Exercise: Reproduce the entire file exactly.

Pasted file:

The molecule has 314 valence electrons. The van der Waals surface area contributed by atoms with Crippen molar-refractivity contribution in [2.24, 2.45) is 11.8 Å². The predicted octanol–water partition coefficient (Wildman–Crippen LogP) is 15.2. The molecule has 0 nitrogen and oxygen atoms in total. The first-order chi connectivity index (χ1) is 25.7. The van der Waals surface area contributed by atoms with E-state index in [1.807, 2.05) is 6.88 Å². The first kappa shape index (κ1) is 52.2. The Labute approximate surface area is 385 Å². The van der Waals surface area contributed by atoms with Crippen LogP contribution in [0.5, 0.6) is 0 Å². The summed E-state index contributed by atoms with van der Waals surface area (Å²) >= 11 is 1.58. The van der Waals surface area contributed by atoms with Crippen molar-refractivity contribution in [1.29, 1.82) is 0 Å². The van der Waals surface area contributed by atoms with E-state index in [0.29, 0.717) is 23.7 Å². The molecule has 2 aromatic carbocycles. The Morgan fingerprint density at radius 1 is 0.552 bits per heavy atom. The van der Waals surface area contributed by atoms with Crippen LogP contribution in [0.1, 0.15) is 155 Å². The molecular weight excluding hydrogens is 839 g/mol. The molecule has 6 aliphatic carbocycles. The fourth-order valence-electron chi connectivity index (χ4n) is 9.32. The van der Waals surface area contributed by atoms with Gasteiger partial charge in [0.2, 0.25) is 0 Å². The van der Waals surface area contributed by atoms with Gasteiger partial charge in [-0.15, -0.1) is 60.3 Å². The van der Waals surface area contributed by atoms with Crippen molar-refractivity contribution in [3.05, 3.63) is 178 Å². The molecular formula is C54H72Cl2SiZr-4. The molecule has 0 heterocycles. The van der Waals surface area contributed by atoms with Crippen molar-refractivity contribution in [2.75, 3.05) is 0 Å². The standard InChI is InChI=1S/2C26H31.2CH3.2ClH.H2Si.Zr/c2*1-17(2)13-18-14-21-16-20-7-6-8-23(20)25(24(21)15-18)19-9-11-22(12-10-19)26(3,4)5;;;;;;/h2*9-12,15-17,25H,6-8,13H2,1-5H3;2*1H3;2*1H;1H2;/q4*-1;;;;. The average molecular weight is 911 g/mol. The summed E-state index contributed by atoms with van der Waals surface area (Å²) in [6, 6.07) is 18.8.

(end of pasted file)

The molecule has 314 valence electrons. The van der Waals surface area contributed by atoms with Crippen molar-refractivity contribution in [2.24, 2.45) is 11.8 Å². The predicted octanol–water partition coefficient (Wildman–Crippen LogP) is 15.2. The molecule has 0 nitrogen and oxygen atoms in total. The first-order chi connectivity index (χ1) is 25.7. The van der Waals surface area contributed by atoms with E-state index in [1.807, 2.05) is 6.88 Å². The first kappa shape index (κ1) is 52.2. The Labute approximate surface area is 385 Å². The van der Waals surface area contributed by atoms with Crippen LogP contribution in [0.5, 0.6) is 0 Å². The summed E-state index contributed by atoms with van der Waals surface area (Å²) >= 11 is 1.58. The van der Waals surface area contributed by atoms with Crippen molar-refractivity contribution in [1.29, 1.82) is 0 Å². The van der Waals surface area contributed by atoms with E-state index in [0.29, 0.717) is 23.7 Å². The molecule has 2 aromatic carbocycles. The Morgan fingerprint density at radius 1 is 0.552 bits per heavy atom. The van der Waals surface area contributed by atoms with Crippen LogP contribution in [0.1, 0.15) is 155 Å². The molecular weight excluding hydrogens is 839 g/mol. The molecule has 6 aliphatic carbocycles. The fourth-order valence-electron chi connectivity index (χ4n) is 9.32. The van der Waals surface area contributed by atoms with Gasteiger partial charge in [0.2, 0.25) is 0 Å². The van der Waals surface area contributed by atoms with Gasteiger partial charge in [-0.15, -0.1) is 60.3 Å². The van der Waals surface area contributed by atoms with Crippen molar-refractivity contribution in [3.05, 3.63) is 178 Å². The molecular formula is C54H72Cl2SiZr-4. The molecule has 0 heterocycles. The van der Waals surface area contributed by atoms with Crippen molar-refractivity contribution in [2.75, 3.05) is 0 Å². The standard InChI is InChI=1S/2C26H31.2CH3.2ClH.H2Si.Zr/c2*1-17(2)13-18-14-21-16-20-7-6-8-23(20)25(24(21)15-18)19-9-11-22(12-10-19)26(3,4)5;;;;;;/h2*9-12,15-17,25H,6-8,13H2,1-5H3;2*1H3;2*1H;1H2;/q4*-1;;;;. The average molecular weight is 911 g/mol. The summed E-state index contributed by atoms with van der Waals surface area (Å²) in [6, 6.07) is 18.8.